Sony PSVR2 review: Setup & Comfort

PlayStation VR2 uses inside-out tracking so you won't need to worry about any additional boxes or sensors around the room in order to plot your play area (it's all done with cameras), which I think is an essential for a virtual reality headset you can get into using in double-quick time. You may need to rescan a play-area or adjust its size (you really need a minimum of two metres squared without anything in the way) but it's easy to do with the PSVR2 Sense controllers.

The initial setup process, which you'll want to do for your specific PlayStation sign-in, is a little bit longer, but it's all hand-holding stuff that I found essential. There's an on/off button, which lives next to a passthrough button so you can always revert back to camera view if you need to take a 'real' look at the world around you at any given moment. 

Sony PSVR2

(Image credit: Future / Mike Lowe)

Before you get that far, though, you'll need to plug the PSVR2 into your PS5 console. It connects via the USB-C port on the front of the console, which delivers power to the headset and, yep, it'll need to remain plugged in during use. This is very much a wired headset, but as much as I could call that a gripe I've not found the 4.2-metre (or thereabouts according to my tape measure) to get in my way excessively.

The setup process takes you through fitting the headset, which has two release buttons – one on the visor, the other on the headband – to get a perfect, comfy fit. I must say this is a really comfortable headset, having worn a bunch in the past, although you'll need to get everything angled perfectly to avoid blur and aberrations in the visuals.

Sony PSVR2

(Image credit: Future / Mike Lowe)

Tightening the headband, which has a screw-adjustment clamp on the back, is easy to overdo too – I found being delicate with it made for better comfort overall, even if the fit is less tight. Excessive light bleed is no bother with this headset either, thanks to super bellows blocking out ambient sources.

The PSVR2 Sense controllers also need to be paired, which at first requires plugging them into the PS5 console via the USB-A port on the front, then it's as simple as hitting the PlayStation button on each hand and pairing is instant. Just as with any DualSense controller, this button press will fire up your console each time once paired.

One other feature of the PSVR2 I love is its eye-tracking technology. The headset will identify your eyes and where they're looking, performing a one-off follow-the-dot setup procedure to ensure it's calibrated and in sync with where you look.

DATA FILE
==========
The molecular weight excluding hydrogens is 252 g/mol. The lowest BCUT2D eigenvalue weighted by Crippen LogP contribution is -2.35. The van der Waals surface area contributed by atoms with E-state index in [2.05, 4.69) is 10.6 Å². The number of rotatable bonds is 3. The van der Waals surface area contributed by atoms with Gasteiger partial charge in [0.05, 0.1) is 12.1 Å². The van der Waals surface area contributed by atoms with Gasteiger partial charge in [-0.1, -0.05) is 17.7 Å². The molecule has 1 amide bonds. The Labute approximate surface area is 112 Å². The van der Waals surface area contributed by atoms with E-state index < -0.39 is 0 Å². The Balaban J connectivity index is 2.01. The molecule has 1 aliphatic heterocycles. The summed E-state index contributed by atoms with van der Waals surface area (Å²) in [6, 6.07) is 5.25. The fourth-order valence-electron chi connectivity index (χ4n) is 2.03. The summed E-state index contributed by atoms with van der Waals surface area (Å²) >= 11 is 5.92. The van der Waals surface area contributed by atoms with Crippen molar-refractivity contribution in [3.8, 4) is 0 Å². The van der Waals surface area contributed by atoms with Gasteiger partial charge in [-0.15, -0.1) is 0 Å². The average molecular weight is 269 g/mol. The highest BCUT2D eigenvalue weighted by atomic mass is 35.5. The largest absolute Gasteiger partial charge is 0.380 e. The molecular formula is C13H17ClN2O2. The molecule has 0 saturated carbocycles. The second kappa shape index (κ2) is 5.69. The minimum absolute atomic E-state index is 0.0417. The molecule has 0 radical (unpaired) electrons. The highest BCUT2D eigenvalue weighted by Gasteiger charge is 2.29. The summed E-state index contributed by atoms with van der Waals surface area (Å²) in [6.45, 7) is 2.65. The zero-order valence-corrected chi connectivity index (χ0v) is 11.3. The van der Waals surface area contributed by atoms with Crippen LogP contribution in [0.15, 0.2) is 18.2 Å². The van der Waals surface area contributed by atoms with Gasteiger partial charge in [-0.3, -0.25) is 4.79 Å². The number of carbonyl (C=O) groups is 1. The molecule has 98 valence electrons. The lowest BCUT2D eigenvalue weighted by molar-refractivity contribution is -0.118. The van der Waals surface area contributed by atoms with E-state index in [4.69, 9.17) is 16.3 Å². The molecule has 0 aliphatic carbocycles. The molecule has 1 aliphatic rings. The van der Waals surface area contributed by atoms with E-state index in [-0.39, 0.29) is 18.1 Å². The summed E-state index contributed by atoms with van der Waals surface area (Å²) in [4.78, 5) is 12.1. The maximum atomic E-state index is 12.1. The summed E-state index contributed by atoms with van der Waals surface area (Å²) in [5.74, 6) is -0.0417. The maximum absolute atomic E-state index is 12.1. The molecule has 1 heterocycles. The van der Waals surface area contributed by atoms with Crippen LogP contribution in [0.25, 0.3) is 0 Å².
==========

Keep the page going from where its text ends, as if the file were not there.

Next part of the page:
Eye-tracking in games is really useful for targeting, selecting options and such like, meaning you can often look rather than require additional in-game movement, which feels more natural.

Sony PSVR2 review: Performance

Sony PSVR2

(Image credit: Future / Mike Lowe)

I'm basing the majority of this review on play-time with Horizon: Call of the Mountain because, and not to overmilk it or anything, I think this is the most beautiful VR game ever made. That's because it doesn't look 'typically VR', if you know what I mean, presenting full-colour palettes and fully-formed subjects, with no paring-down of details for the sake of motion comfort (that's achieved through a generally slower play-style compared to the Horizon open-world games).

If Sony didn't have Call of the Mountain ready to roll on day one then I'm not sure that PlayStation VR2's success would be as assured. It's really that important, because it's a first-party title that you can get nowhere else, it's a great IP in general, and I know that fans (just like me) will be keen to play through it. It lasts for around six hours or so, although I'll say I cannot commit to super-long play sessions for sake of still feeling like a real human being grounded on the planet. 

You can see where I'm about to go here: virtual reality motion sickness is very real, people, and you may well suffer from it. When I tried out Star Wars: Tales from the Galaxy's Edge I quickly got those sweats and wondered if I was going to reach bucket territory levels. That one required a bit of a lie-down after, which isn't really what you want after a gaming session.

Horizon: Call of the Mountain, however, is a different beast: its walking motion is much slower, and while at times I was physically scared of jumping off ledges (yes, I'm a wimp and didn't want to fall over in the real world), the developer has been very courteous in delivering sensible slowdown segments and considered vignetting to help things flow and feel more natural. It does slow down the gameplay, though, but there is a 'Veteran' option for things to be speedier, if you can cope with it.